Barry Gardiner: Labour’s Brexit policy is “bollocks”

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Barry Gardiner
Barry Gardiner MP speaking at the 2016 Labour Party conference. Photo by Rwendland (CC4.0)

Speaking to a private meeting of Members of the European Parliament in Brussells, UK Shadow Secretary for International Trade Barry Gardiner has labelled the Brexit policy of his own Labour Party as “bollocks.” *

Labour’s contradictions exposed

Free from the discipline of having to actually implement any of their policies, the British opposition Labour Party has indulged in a Brexit policy that tries to appeal both to both Remain and Leave voters.

Labour acknowledges the will of the people as expressed in the referendum to leave the EU, but says it will only support a specific Brexit deal if has no negative consequences.

This policy made clear in a key policy speech by the Shadow Brexit Secretary Kier Starmer in March 2017. To get Labour’s support any deal “must deliver the ‘exact same benefits’ as we currently have as members of the Single Market and Customs Union.”

However much Labour might want the UK to enjoy the benefits of EU membership without actually being in it, this has never been a realistic prospect. At roughly the same time as Starmer’s policy speech, EU Brexit negotiator Guy Verhofstadt made it crystal clear that as far as the EU was concerned, leaving the union must have a downside:

“We can never, never create a state for the British or any other country outside the EU which is more favourable than being inside the EU.

“Otherwise there’s no point to the EU. There must be an advantage to being a member of the EU and that’s the foundation of the mandate for the negotiations for the commission and the EU Parliament.”

Labour’s plan for a cost-free Brexit may not be viable, but it nevertheless proved remarkably popular with voters in the 2017 snap general election. According to YouGov research, Labour picked up 15% of Conservative voters from the 2015 general election because of Brexit.

Nonviable political positions have a way of unravelling overt time, however.

While speaking to a group of MEPs last month, Barry Gardiner used colorful language to describe the contradictions inherent in the Labour position. Unfortunately for Gardiner, a recording of his talk was posted on the political blog The Red Roar on Tuesday, causing embarrassment and consternation for all.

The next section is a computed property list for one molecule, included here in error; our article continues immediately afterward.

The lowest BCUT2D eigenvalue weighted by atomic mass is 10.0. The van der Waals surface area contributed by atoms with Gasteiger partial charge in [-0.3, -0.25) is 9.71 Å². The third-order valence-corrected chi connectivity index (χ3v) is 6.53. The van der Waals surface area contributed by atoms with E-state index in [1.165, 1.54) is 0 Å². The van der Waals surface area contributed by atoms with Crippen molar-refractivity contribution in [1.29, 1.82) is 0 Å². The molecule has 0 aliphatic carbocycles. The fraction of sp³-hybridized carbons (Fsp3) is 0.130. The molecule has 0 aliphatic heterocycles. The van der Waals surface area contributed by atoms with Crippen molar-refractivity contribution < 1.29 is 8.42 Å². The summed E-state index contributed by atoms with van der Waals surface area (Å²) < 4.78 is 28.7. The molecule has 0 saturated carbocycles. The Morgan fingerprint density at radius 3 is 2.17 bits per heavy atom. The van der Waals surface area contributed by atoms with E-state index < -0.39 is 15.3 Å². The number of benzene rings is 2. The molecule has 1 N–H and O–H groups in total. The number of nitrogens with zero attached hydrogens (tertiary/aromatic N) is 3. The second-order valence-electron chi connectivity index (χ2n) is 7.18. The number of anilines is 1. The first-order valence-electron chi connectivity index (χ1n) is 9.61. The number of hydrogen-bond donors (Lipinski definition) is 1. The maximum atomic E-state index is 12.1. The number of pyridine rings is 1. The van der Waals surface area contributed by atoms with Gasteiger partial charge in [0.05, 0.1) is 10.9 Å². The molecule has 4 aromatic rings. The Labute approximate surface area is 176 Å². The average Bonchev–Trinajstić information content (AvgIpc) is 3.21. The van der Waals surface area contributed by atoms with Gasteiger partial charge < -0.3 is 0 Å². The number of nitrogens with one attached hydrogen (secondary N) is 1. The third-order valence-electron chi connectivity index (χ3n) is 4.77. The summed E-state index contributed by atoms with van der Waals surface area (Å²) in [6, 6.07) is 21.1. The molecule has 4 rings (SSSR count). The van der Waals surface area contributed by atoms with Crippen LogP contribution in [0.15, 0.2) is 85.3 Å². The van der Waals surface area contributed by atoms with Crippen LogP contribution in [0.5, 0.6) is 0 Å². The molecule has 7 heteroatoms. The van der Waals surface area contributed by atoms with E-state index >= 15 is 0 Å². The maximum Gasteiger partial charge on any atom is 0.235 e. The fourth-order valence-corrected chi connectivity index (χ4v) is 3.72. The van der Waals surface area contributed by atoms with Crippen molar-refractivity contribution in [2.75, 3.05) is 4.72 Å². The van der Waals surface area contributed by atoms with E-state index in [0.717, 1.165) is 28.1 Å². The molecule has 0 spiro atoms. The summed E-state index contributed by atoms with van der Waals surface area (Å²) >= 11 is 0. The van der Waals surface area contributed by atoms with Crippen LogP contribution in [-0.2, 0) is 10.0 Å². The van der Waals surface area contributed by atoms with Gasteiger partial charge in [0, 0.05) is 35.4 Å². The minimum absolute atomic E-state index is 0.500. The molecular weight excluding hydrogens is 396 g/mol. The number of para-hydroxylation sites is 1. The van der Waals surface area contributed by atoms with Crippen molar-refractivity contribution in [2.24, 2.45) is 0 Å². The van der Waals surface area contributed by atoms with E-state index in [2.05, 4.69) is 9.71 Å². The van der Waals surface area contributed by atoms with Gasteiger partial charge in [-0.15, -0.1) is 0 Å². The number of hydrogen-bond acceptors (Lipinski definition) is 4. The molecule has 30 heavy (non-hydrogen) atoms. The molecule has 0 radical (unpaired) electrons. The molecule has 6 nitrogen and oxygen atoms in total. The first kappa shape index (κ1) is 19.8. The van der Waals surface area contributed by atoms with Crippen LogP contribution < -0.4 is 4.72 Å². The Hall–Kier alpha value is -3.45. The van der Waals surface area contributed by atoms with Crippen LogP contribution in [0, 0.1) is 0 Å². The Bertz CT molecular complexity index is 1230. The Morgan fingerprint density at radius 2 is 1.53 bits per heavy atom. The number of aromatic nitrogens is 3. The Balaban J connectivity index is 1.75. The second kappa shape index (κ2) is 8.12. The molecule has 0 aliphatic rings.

Barry Gardiner comes clean…accidentally

“The withdrawal treaty and the six tests. Well, let’s just take one test. The exact same benefits. It’s bollocks. Always has been bollocks and it remains it.

“We know very well that we cannot have the exact same benefits and actually, you know, it would have made sense, because it was the Tories that said they were going to secure the exact same benefits, and our position should have been precisely to say ‘they have said that they will secure the exact same benefits and we’re going to hold them to that standard.’ Not that we think we can secure the exact same benefits as well.”

Oops.

Never mind the bollocks

While the remarks will undoubtedly be a source of embarrassment for Barry Gardiner, it must be something of a relief for Labour leader Jeremy Corbyn to see someone else in his party enduring difficult headlines.

Since the revelation in February that Corbyn had repeated contact with a communist spy in the 1980s (which failed to cause any lasting damage) he spent most of the last month fending off increasingly serious accusations of antisemitism (which have been extremely damaging).

In comparison, any narrative about party policy (even a fairly embarrassing one) must be a refreshing change.

*A British colloquial term for testicles, but also slang for nonsense.

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